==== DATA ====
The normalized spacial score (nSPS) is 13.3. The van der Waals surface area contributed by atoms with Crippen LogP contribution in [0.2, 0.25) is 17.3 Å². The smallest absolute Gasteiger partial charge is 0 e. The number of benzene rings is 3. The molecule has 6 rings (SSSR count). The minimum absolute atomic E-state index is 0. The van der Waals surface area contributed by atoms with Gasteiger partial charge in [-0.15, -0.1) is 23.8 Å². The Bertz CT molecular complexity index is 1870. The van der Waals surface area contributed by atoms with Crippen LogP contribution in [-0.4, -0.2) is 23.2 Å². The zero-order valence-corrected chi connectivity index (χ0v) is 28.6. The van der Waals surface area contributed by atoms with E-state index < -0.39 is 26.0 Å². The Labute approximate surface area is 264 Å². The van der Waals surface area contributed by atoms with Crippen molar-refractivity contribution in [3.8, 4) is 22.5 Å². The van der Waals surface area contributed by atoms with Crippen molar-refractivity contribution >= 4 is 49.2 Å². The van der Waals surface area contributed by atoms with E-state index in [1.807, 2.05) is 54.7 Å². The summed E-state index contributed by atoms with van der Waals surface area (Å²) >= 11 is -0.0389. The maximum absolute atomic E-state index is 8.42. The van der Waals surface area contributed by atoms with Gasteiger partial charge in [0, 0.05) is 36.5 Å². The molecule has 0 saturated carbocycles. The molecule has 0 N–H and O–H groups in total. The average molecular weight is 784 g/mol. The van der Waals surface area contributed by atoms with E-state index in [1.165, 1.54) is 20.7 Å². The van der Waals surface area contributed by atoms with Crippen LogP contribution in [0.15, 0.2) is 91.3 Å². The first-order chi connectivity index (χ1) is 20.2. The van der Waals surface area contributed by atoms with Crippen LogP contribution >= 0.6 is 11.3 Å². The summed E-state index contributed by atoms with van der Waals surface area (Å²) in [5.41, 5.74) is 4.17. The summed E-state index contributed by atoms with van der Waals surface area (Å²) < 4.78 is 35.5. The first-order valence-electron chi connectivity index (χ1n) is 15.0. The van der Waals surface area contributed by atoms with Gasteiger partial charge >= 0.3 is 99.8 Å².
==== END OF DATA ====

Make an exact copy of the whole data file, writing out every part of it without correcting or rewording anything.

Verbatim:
The normalized spacial score (nSPS) is 13.3. The van der Waals surface area contributed by atoms with Crippen LogP contribution in [0.2, 0.25) is 17.3 Å². The smallest absolute Gasteiger partial charge is 0 e. The number of benzene rings is 3. The molecule has 6 rings (SSSR count). The minimum absolute atomic E-state index is 0. The van der Waals surface area contributed by atoms with Gasteiger partial charge in [-0.15, -0.1) is 23.8 Å². The Bertz CT molecular complexity index is 1870. The van der Waals surface area contributed by atoms with Crippen LogP contribution in [-0.4, -0.2) is 23.2 Å². The zero-order valence-corrected chi connectivity index (χ0v) is 28.6. The van der Waals surface area contributed by atoms with E-state index < -0.39 is 26.0 Å². The Labute approximate surface area is 264 Å². The van der Waals surface area contributed by atoms with Crippen molar-refractivity contribution in [3.8, 4) is 22.5 Å². The van der Waals surface area contributed by atoms with Crippen molar-refractivity contribution >= 4 is 49.2 Å². The van der Waals surface area contributed by atoms with E-state index in [1.807, 2.05) is 54.7 Å². The summed E-state index contributed by atoms with van der Waals surface area (Å²) >= 11 is -0.0389. The maximum absolute atomic E-state index is 8.42. The van der Waals surface area contributed by atoms with Gasteiger partial charge in [0, 0.05) is 36.5 Å². The molecule has 0 saturated carbocycles. The molecule has 0 N–H and O–H groups in total. The average molecular weight is 784 g/mol. The van der Waals surface area contributed by atoms with E-state index in [1.165, 1.54) is 20.7 Å². The van der Waals surface area contributed by atoms with Crippen LogP contribution in [0.15, 0.2) is 91.3 Å². The first-order chi connectivity index (χ1) is 20.2. The van der Waals surface area contributed by atoms with Crippen LogP contribution >= 0.6 is 11.3 Å². The summed E-state index contributed by atoms with van der Waals surface area (Å²) in [5.41, 5.74) is 4.17. The summed E-state index contributed by atoms with van der Waals surface area (Å²) < 4.78 is 35.5. The first-order valence-electron chi connectivity index (χ1n) is 15.0. The van der Waals surface area contributed by atoms with Gasteiger partial charge >= 0.3 is 99.8 Å².